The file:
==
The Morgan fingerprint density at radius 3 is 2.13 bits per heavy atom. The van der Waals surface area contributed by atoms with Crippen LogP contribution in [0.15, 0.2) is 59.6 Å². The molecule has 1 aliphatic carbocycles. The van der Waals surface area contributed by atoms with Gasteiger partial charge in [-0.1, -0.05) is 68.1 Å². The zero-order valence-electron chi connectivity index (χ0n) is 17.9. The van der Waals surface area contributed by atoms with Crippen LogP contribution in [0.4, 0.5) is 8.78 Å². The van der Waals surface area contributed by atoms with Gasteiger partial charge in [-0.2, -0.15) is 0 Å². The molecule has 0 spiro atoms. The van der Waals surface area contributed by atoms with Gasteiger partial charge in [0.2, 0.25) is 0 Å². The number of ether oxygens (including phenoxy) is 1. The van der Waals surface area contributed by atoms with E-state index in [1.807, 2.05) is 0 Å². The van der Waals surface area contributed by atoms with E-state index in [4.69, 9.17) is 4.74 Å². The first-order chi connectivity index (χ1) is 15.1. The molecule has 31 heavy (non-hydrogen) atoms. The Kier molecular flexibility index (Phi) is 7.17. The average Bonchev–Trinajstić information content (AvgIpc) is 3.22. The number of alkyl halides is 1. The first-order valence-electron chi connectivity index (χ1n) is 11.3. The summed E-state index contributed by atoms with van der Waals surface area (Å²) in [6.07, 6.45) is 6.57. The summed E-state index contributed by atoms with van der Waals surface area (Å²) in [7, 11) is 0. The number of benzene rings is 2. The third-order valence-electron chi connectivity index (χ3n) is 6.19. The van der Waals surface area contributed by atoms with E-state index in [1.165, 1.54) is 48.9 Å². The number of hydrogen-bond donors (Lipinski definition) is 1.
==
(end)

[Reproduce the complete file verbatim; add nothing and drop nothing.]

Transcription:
The Morgan fingerprint density at radius 3 is 2.13 bits per heavy atom. The van der Waals surface area contributed by atoms with Crippen LogP contribution in [0.15, 0.2) is 59.6 Å². The molecule has 1 aliphatic carbocycles. The van der Waals surface area contributed by atoms with Gasteiger partial charge in [-0.1, -0.05) is 68.1 Å². The zero-order valence-electron chi connectivity index (χ0n) is 17.9. The van der Waals surface area contributed by atoms with Crippen LogP contribution in [0.4, 0.5) is 8.78 Å². The van der Waals surface area contributed by atoms with Gasteiger partial charge in [-0.2, -0.15) is 0 Å². The molecule has 0 spiro atoms. The van der Waals surface area contributed by atoms with Gasteiger partial charge in [0.2, 0.25) is 0 Å². The number of ether oxygens (including phenoxy) is 1. The van der Waals surface area contributed by atoms with E-state index in [1.807, 2.05) is 0 Å². The van der Waals surface area contributed by atoms with E-state index in [4.69, 9.17) is 4.74 Å². The first-order chi connectivity index (χ1) is 15.1. The molecule has 31 heavy (non-hydrogen) atoms. The Kier molecular flexibility index (Phi) is 7.17. The average Bonchev–Trinajstić information content (AvgIpc) is 3.22. The number of alkyl halides is 1. The first-order valence-electron chi connectivity index (χ1n) is 11.3. The summed E-state index contributed by atoms with van der Waals surface area (Å²) in [6.07, 6.45) is 6.57. The summed E-state index contributed by atoms with van der Waals surface area (Å²) in [7, 11) is 0. The number of benzene rings is 2. The third-order valence-electron chi connectivity index (χ3n) is 6.19. The van der Waals surface area contributed by atoms with E-state index in [1.165, 1.54) is 48.9 Å². The number of hydrogen-bond donors (Lipinski definition) is 1.